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Yom Hashoah: Numbers don’t lie

This week is Yom Hashoah, the Holocaust Memorial Day; it is a day of great sadness, contemplation, and disgust. It is the day on which we remember the murder of almost six million Jews, and many others who suffered at the hands of the Nazis. Numbers cannot always convey the whole story, but consider these horrific details.
• There were almost nine million Jews in Europe before Hitler and Nazism.
• Two thirds of the Jewish people living in Europe at the time of World War II were murdered by the Nazis.
• The total number of people who died represented over one third of Jewish people alive at that time.
• 1.1 million of the Jewish victims were children.
When I was a senior in high school, I attended a conference with several hundred Jewish leaders from throughout North America. To try to understand and contemplate the gravity of the loss, we sat in a large ballroom and after a short essay by Eli Wiesel was read, we began to call out numbers one at a time. 1… 2… 3… and so forth. At around sixty it was my turn and about half hour later my turn came up again. I will never forget that after close to two hours, we had only reached around the number two thousand and none of us could remain in the room and continue the count. The number of flames extinguished was “countless”.
There were around two thousand days between 1939 and 1945. This is equal to an “average” of three thousand deaths a day for the six years that the war raged on. On September 11th 2001, two thousand nine hundred and seventy seven Americans died (246 on the four planes, 2,606 at the World Trade Center, and 125 at the Pentagon).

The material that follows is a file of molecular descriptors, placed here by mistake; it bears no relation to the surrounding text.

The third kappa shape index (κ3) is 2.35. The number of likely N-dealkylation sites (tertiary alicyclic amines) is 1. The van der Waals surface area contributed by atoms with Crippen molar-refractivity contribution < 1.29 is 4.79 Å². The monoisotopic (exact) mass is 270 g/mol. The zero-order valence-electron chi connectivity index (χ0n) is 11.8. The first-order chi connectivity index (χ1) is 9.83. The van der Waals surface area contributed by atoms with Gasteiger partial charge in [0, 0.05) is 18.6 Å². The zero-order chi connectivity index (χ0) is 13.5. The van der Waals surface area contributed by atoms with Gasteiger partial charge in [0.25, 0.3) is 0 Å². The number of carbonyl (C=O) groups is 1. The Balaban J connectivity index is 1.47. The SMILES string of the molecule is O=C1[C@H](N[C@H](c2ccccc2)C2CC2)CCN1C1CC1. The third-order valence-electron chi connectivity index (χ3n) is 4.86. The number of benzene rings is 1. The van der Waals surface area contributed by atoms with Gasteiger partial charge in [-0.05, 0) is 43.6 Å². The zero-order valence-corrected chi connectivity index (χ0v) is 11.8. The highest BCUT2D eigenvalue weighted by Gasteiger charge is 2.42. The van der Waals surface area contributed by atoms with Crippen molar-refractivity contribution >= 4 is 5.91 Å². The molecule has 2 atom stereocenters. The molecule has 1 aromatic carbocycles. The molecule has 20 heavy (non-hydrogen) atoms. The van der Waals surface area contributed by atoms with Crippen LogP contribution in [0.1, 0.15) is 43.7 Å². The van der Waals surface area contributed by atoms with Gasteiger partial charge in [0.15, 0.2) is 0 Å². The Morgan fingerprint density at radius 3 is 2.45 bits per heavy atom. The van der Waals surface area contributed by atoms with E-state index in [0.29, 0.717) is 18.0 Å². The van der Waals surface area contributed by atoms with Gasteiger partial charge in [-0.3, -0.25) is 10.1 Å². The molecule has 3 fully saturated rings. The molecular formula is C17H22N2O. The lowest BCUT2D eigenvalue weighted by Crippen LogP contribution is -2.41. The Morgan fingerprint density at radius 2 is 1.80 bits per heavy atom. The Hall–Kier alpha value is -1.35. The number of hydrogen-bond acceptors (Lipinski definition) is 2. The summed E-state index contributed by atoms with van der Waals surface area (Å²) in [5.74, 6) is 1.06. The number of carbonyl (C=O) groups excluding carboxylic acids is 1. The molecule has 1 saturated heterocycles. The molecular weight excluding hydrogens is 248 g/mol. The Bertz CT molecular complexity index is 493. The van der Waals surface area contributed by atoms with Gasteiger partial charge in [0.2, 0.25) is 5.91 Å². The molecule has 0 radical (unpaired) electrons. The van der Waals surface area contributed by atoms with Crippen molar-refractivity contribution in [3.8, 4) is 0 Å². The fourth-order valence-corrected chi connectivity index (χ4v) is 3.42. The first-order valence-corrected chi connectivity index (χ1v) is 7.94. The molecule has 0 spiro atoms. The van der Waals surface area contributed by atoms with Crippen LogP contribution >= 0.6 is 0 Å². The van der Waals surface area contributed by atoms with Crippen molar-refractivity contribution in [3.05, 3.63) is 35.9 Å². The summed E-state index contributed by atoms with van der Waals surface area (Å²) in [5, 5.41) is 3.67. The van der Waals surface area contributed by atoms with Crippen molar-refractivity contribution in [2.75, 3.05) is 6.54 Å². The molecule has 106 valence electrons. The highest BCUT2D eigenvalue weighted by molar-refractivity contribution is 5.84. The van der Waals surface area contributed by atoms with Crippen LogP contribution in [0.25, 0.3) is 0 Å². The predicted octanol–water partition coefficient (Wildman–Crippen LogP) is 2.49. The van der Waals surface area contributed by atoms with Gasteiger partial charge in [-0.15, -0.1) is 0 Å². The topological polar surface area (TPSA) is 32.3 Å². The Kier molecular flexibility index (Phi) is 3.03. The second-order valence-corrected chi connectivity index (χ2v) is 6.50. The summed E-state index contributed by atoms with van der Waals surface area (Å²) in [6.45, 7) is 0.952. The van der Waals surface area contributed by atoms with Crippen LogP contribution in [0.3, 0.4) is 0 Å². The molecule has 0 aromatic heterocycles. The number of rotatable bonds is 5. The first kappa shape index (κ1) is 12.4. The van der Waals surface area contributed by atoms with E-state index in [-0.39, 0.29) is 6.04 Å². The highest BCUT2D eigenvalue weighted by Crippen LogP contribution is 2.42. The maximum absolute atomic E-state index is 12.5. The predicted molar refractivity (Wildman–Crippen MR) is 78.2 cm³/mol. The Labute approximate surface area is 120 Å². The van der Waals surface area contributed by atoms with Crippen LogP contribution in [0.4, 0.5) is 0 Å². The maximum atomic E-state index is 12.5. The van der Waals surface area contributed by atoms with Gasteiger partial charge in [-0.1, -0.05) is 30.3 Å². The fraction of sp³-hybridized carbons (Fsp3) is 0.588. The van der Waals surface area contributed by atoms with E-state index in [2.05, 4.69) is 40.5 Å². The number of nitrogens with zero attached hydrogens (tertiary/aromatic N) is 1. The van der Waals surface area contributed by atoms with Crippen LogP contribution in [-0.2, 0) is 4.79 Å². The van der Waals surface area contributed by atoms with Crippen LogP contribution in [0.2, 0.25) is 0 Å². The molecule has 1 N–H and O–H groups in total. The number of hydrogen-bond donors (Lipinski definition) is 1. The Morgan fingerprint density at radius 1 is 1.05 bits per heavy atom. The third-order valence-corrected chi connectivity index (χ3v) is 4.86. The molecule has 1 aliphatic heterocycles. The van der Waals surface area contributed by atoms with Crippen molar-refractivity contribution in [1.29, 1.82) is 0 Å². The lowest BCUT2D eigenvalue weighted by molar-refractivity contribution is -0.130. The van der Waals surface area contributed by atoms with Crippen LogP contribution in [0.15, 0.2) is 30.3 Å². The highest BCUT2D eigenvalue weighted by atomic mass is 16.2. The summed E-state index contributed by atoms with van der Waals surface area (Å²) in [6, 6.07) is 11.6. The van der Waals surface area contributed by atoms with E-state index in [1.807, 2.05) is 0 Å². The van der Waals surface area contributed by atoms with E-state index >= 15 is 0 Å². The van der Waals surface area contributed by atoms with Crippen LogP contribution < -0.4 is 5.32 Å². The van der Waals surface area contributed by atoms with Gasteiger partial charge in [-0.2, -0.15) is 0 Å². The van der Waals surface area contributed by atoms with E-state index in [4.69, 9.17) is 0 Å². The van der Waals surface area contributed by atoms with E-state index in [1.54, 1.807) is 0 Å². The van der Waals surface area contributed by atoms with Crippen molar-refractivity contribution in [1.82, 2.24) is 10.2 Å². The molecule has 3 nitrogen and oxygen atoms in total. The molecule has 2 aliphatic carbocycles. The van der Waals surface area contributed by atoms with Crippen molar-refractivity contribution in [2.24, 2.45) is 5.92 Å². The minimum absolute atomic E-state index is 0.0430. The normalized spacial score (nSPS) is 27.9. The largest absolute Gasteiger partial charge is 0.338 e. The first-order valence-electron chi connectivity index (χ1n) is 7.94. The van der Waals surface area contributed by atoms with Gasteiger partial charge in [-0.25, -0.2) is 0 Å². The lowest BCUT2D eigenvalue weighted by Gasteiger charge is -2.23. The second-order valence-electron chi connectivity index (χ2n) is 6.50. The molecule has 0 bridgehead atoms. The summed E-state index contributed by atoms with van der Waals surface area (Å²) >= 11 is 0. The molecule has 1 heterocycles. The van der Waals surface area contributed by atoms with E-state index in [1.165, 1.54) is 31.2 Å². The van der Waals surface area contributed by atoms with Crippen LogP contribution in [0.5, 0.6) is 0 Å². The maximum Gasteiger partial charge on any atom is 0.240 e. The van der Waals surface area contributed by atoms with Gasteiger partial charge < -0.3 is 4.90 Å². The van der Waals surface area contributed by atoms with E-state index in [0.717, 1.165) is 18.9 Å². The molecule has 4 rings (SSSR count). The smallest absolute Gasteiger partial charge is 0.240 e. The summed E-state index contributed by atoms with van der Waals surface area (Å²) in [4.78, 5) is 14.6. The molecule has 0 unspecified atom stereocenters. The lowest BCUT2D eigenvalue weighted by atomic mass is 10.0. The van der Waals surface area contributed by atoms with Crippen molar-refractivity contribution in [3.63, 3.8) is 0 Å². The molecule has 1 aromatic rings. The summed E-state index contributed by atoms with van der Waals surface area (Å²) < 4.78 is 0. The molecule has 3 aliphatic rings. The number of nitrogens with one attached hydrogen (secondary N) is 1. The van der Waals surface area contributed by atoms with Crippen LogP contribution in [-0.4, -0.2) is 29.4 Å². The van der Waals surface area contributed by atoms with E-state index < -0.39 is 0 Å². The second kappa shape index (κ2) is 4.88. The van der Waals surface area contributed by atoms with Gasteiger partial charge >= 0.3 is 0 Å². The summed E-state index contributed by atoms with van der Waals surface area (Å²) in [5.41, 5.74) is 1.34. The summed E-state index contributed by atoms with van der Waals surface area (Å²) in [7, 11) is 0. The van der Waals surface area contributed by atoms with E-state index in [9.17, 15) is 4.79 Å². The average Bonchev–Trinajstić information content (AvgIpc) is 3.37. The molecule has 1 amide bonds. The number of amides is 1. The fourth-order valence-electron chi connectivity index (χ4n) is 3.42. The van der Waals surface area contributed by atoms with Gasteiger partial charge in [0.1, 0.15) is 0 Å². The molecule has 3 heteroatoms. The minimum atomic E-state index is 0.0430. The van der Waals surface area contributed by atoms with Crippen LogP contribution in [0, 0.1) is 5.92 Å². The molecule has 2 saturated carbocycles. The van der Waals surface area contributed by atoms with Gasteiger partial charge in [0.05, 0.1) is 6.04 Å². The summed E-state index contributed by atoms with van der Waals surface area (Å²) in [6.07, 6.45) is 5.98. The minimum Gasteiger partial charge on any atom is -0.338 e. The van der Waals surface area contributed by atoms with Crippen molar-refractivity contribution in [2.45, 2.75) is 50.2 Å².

The number of Jewish deaths during the Holocaust was equal to two thousand one hundred and ninety September 11th tragedies. This is beyond my comprehension!!!
Let us pray that all people should respect one another; that all those who suffer should find their peace; that those without families should have the fortune to have others care for them; that the world shall become a safe place for everyone, and that especially children should be protected from evil.
Let us pray that: as it says in Isaiah: Lo Yisa Goi El Goi Cherev V’loyimadu Od Milchama, Nations shall not fight one against another, and people should learn there should be no more war.
This day pulsates through good people in Israel and throughout the World. Many of our girls at Lev Lalev are grandchildren and great grandchildren of Holocaust survivors. In their history tragedy has been an all too common occurrence. We pray for their physical and mental health as well. They are the future of the Jewish people.



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